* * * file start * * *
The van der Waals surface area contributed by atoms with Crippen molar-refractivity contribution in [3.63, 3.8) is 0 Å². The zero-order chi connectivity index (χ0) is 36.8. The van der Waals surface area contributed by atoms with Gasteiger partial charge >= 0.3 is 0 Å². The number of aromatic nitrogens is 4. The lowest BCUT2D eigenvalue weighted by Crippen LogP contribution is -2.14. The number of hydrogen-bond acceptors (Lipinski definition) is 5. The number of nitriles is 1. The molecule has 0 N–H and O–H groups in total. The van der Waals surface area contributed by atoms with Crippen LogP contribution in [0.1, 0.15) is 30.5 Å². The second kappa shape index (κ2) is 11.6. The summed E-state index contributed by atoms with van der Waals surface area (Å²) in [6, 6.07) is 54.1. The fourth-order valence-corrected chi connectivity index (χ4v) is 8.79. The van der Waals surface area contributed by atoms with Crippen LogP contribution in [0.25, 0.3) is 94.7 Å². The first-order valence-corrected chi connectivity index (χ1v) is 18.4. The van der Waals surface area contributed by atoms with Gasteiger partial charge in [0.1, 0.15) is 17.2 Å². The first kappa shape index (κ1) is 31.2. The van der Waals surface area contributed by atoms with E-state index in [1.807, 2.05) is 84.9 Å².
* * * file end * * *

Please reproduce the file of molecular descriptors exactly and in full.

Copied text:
The van der Waals surface area contributed by atoms with Crippen molar-refractivity contribution in [3.63, 3.8) is 0 Å². The zero-order chi connectivity index (χ0) is 36.8. The van der Waals surface area contributed by atoms with Gasteiger partial charge >= 0.3 is 0 Å². The number of aromatic nitrogens is 4. The lowest BCUT2D eigenvalue weighted by Crippen LogP contribution is -2.14. The number of hydrogen-bond acceptors (Lipinski definition) is 5. The number of nitriles is 1. The molecule has 0 N–H and O–H groups in total. The van der Waals surface area contributed by atoms with Crippen LogP contribution in [0.1, 0.15) is 30.5 Å². The second kappa shape index (κ2) is 11.6. The summed E-state index contributed by atoms with van der Waals surface area (Å²) in [6, 6.07) is 54.1. The fourth-order valence-corrected chi connectivity index (χ4v) is 8.79. The van der Waals surface area contributed by atoms with Crippen LogP contribution in [0.25, 0.3) is 94.7 Å². The first-order valence-corrected chi connectivity index (χ1v) is 18.4. The van der Waals surface area contributed by atoms with Gasteiger partial charge in [0.1, 0.15) is 17.2 Å². The first kappa shape index (κ1) is 31.2. The van der Waals surface area contributed by atoms with E-state index in [1.807, 2.05) is 84.9 Å².